Friday, May 13, 2011

Foraging 12: Daisies, daisies, everywhere… and something to eat!

There is a flower, a little flower, With silver crest and golden eye, That welcomes every changing hour, And weathers every sky. – James Montgomery

Wild daisies in a garden bed. Photo: Jerry, Flickr ccl
So the time is fast approaching, if it already hasn’t arrived where you live, when the perennials poke their heads through the ground and reach toward the sun.

There are three particular ones that I would like to discuss today, and all three have the common name of  “daisies.” It can get a little confusing when different flowers, not even from the same genus, share the same name.

I speak of Leucanthemum vulgare, Leucanthemum supurbum and Bellis perrenis. Huh? you say… Well they’re all "daisy" but are different beasts.

Leucanthemum vulgare. Photo: Wiki common
Leucanthemum vulgare
The most common of the three is most certainly vulgare. Vulgare is Latin for “common.” This is our common daisy that grows just about everywhere in North America and Europe and is much loved. Children’s rhymes, love and nature poems often mention them.

In truth, they’re a perennial herb. They’re also a bit of a weed, but an appreciated one as their bright flowers continue from late Spring to early Fall. They reach a height of no more than 2 feet, with 2 inch white petals surrounding bright yellow centres. They spread by seed and creeping rhizomes. 

If you want more of these it’s quite easy to grant your own wish by collecting and sowing. Some people plant them in their flower gardens where they do well, but no matter how much you coddle them they will never grow to be more than what they are in the wild. 

Shasta daisies now have many different
cultivars. Photo: beautifulcataya, Flickr ccl
Leucanthemum supurbum
Vulgare is where Leucanthemum superbum originated. This is the perennial “shasta daisy” that so closely resembles its wild cousin. Shasta daisies were bred from previous attempts at improving the wild daisy for garden use. 

They were formerly classified as chrysanthemums, but have been moved to their own genus. Asteraceae is the “umbrella” classification of both the wild and cultivated daisies. So they are related to asters.

Shasta daisies have all the characteristics of vulgare except they’re larger. They can reach heights of 3 feet (I’ve seen taller) and are hardy in USDA zones 4 to 10. 

Shasta daisies bloom a little later than the wild form, but continue to bloom through to mid Fall. They are attractive to bees, as are vulgare, and are resistant to deer, supposedly. Also like the wild vulgare they have a bit of a rank odor. This is quite common to a lot of the aster family from my experience.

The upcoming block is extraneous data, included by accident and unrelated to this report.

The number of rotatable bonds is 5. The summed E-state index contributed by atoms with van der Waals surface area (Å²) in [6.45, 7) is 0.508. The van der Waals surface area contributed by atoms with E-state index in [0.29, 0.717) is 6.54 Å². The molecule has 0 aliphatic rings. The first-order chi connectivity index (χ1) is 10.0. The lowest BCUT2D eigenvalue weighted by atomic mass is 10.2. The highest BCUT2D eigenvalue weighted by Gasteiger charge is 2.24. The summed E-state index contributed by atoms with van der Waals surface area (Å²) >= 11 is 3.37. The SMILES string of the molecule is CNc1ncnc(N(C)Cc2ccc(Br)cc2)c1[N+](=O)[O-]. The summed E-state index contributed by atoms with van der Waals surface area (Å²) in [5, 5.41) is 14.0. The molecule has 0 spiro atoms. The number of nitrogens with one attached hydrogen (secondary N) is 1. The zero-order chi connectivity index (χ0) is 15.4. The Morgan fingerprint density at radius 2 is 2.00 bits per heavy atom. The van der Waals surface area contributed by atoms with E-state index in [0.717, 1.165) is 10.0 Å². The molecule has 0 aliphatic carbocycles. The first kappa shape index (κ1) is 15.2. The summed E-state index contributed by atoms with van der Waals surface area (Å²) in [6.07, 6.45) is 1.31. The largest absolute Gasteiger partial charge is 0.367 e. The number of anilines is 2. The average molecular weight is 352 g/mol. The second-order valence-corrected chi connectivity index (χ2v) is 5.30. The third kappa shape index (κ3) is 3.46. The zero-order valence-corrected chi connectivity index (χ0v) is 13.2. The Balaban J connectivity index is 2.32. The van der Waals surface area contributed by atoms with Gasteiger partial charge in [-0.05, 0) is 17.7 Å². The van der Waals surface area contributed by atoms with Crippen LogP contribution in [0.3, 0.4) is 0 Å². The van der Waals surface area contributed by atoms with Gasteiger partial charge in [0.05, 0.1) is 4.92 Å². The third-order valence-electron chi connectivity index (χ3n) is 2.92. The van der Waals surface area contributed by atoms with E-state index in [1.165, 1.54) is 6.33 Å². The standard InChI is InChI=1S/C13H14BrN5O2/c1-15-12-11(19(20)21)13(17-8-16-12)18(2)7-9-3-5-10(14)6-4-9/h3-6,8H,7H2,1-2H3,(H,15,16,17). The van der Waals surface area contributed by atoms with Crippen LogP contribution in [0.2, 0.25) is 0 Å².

Shasta daisies. Photo: rskoon, Flickr ccl
Bellis. Besides being smaller, note the shape of the leaves.
Photo: Manuel M. Ramos, Flickr ccl
Bellis perrenis
Now Bellis is different altogether. It is a small low growing plant that besides being called common daisy (confused yet?) is also called Lawn Daisy or English Daisy. 

This is the tiny version of the daisy form with flowers that only reach 1 inch wide. The stems are leafless and only about 5-6 inches high. Sometimes the white flower petals are barely touched with pink.

Although essentially the same flower in miniature as the others it is considered a nuisance for its propensity to populate lawns. Some cultivated varieties of Bellis are available in garden centres. The flowers on these have been bred larger and many are in rounded button form. 

Bellis also has astringent properties. Doctors accompanying the Roman Legions would pick sacks of them to extract the juice which helped heal battle wounds.

But what if you don’t often have sword fights? 
There are two things you can do: either enjoy the beauty of the cheery flowers, or eat them. Yes, eat them. The buds of vulgare before they open are perfectly able to be pickled like—and substituted for— capers. I had never heard of it until I started researching this post. But companies actually sell them so it's actually true.

Recipe: Pickled Wild Daisy Buds

Note on foraging: Use only Leucanthemum vulgare for this recipe. They’re plentiful enough. And always ensure you pick from an unpolluted spot. That means no ditches… The flower buds must be harvested after they are fully formed but before they show any sign of opening.

750 ml unopened oxeye daisy flower buds (about 3 cups plus a bit)
7 black peppercorns
4 allspice berries
1 pinch of sea salt
6 yellow mustard seeds
1/2 garlic clove, finely sliced
400ml white wine vinegar (1-3/4 cups)

(This recipe could be doubled or halved if you like. Just double the number of jars or halve the size of one.)

Wash the daisy flower buds and trim the stems. Allow to dry thoroughly on the counter or in the sun. 

In a 450g jar (I have no idea what the volume of that is, but it should hold 3-4 cups) combine the black peppercorns, allspice berries, salt, mustard seeds and garlic. Then pack in the daisy flower buds. 

Add the white wine vinegar to a pan and bring to a boil. Take off the heat, allow to cool slightly then pour over the contents of the jars, filling them to the brim. Secure with vinegar-proof lids, label then store in an cool, dark, cupboard for at least 2 months to mature. 


I saw online that a Montréal company sells 110 ml jars for $6.99. The pickled buds can be used as a caper replacement in salads or added to sauces or stuffings for meat, chicken or fish. Perhaps we should all put some up.


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